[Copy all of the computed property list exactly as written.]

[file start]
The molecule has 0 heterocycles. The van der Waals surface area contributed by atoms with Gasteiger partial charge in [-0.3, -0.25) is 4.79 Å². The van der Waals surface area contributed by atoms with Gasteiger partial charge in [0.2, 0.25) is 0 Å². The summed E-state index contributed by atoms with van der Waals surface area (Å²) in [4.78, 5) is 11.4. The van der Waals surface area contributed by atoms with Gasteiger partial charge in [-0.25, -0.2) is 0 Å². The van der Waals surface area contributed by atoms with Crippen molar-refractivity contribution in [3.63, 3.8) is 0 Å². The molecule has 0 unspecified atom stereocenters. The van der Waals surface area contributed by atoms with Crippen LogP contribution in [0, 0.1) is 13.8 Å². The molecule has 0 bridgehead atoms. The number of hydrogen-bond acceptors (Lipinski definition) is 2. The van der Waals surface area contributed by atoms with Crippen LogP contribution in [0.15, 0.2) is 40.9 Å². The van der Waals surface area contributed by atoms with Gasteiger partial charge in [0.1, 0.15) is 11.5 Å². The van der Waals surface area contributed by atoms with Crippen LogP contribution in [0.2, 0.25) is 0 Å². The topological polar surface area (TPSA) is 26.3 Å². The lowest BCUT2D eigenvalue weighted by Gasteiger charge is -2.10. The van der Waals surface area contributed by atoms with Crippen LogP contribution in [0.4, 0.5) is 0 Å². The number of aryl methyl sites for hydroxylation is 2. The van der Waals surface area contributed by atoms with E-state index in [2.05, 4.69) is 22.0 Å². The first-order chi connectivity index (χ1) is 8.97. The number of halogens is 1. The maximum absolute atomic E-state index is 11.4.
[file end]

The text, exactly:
The molecule has 0 heterocycles. The van der Waals surface area contributed by atoms with Gasteiger partial charge in [-0.3, -0.25) is 4.79 Å². The van der Waals surface area contributed by atoms with Gasteiger partial charge in [0.2, 0.25) is 0 Å². The summed E-state index contributed by atoms with van der Waals surface area (Å²) in [4.78, 5) is 11.4. The van der Waals surface area contributed by atoms with Gasteiger partial charge in [-0.25, -0.2) is 0 Å². The van der Waals surface area contributed by atoms with Crippen molar-refractivity contribution in [3.63, 3.8) is 0 Å². The molecule has 0 unspecified atom stereocenters. The van der Waals surface area contributed by atoms with Crippen LogP contribution in [0, 0.1) is 13.8 Å². The molecule has 0 bridgehead atoms. The number of hydrogen-bond acceptors (Lipinski definition) is 2. The van der Waals surface area contributed by atoms with Crippen LogP contribution in [0.15, 0.2) is 40.9 Å². The van der Waals surface area contributed by atoms with Gasteiger partial charge in [0.1, 0.15) is 11.5 Å². The van der Waals surface area contributed by atoms with Crippen LogP contribution in [0.2, 0.25) is 0 Å². The topological polar surface area (TPSA) is 26.3 Å². The lowest BCUT2D eigenvalue weighted by Gasteiger charge is -2.10. The van der Waals surface area contributed by atoms with Crippen LogP contribution in [0.4, 0.5) is 0 Å². The number of aryl methyl sites for hydroxylation is 2. The van der Waals surface area contributed by atoms with E-state index in [2.05, 4.69) is 22.0 Å². The first-order chi connectivity index (χ1) is 8.97. The number of halogens is 1. The maximum absolute atomic E-state index is 11.4.